It’s HIV Vaccine Awareness Day | World AIDS Vaccine Day | May 18 | Represented by red awareness ribbons, pins and wristbands to raise awareness for this important day.
What is HIV?
HIV is a virus that, if left untreated, can eventually develops into AIDS. As a result, HIV affects the body’s ability to fight off infections or diseases. It is transmitted through bodily fluids, and it infects T cells, the body’s defense system. Left untreated, T cells in the body dramatically diminish. Therefore, the body is left vulnerable to opportunistic infections and diseases. There is a higher rate of certain cancers and diseases in those with HIV or AIDS. Without early detection and treatment, the body is weakened. Over time, it becomes unable to fight. Then, people succumb to the disease because of an inability to fight off an infection or disease.
The History of HIV/AIDS and HIV Vaccine Awareness Day
At first, in the very early 80’s, cases numbered in the hundreds, and about half of the patients affected had died. By ’82, the pattern of sexuality among patients had become apparent, and so the disease was originally named GRID, meaning gay-related immune deficiency. Around the same time, blood transfusion patients and hemophiliacs began to be diagnosed with the disease. It was then that it was renamed AIDS, meaning acquired immune deficiency syndrome. In ’83, women and children had begun to be diagnosed with the disease. It was becoming clear that the women were having heterosexual sex with men who had contracted the disease. They were then passing the disease to their children.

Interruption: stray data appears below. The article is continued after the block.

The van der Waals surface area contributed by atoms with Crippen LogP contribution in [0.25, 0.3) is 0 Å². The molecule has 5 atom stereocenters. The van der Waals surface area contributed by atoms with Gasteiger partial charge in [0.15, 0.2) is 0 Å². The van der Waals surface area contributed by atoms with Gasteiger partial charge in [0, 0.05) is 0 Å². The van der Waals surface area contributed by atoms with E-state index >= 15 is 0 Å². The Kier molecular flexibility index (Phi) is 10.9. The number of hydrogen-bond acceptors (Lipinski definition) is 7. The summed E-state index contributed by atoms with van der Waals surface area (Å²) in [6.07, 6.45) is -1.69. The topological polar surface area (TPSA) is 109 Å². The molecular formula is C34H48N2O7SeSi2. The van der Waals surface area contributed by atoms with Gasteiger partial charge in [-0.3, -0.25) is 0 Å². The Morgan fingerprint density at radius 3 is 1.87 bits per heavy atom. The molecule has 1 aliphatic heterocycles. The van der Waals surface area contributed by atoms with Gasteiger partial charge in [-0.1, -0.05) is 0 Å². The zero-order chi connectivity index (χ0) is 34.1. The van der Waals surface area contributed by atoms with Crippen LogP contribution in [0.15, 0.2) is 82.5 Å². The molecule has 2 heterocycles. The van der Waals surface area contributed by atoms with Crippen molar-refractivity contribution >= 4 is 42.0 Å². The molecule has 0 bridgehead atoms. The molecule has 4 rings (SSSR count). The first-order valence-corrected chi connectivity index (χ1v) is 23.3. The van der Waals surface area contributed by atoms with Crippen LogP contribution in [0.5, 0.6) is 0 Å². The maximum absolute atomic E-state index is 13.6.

Nearing the end of the year, the World Health Organization met to discuss the emergence of this new disease and began tracking it on an international scale. By the end of that year, cases were in the thousands, again, with about a 50 percent mortality rate. In ’84, the retrovirus was discovered as the source of AIDS and a blood screening was developed to test people for the presence of the virus antibodies. In ’85, the blood test was made commercial and labs began screening blood in blood banks.
An Increase in Reported Cases
By the end of the year, reported cases of AIDS had reached over 20,000. In ’86, the retrovirus was renamed HIV (previously HTVL-III/LAV), and conclusively recognized as the cause of AIDS. In ’87, it was discovered that the disease could be transmitted through breastfeeding. That year, a more precise HIV antibody test was approved by the FDA. And, the first antiretroviral drug was approved for the treatment of HIV. By the end of that year, cases of AIDS had surpassed 70,000 worldwide, with over half being in the United States. Nearing the end of 1989, there were over 100,000 cases of AIDS in the U.S., and over 400,000 worldwide.
Progress was swift, and the 90’s saw refinement in tests and more effective treatment of the disease. Managing the disease was possible and the HIV diagnosis was no longer a death sentence. Unfortunately, the disease was still spreading at an alarming rate, with cases in the millions. The disease went from numbering in the hundreds to the millions over the course of about ten years. As more celebrities came forward about their battle with the disease, both gay and straight, stigma slowly (very slowly) faded and awareness was raised. The Red Ribbon Project was created in 1991, and that was the birth of the awareness ribbon as a symbol of support and tool for raising awareness.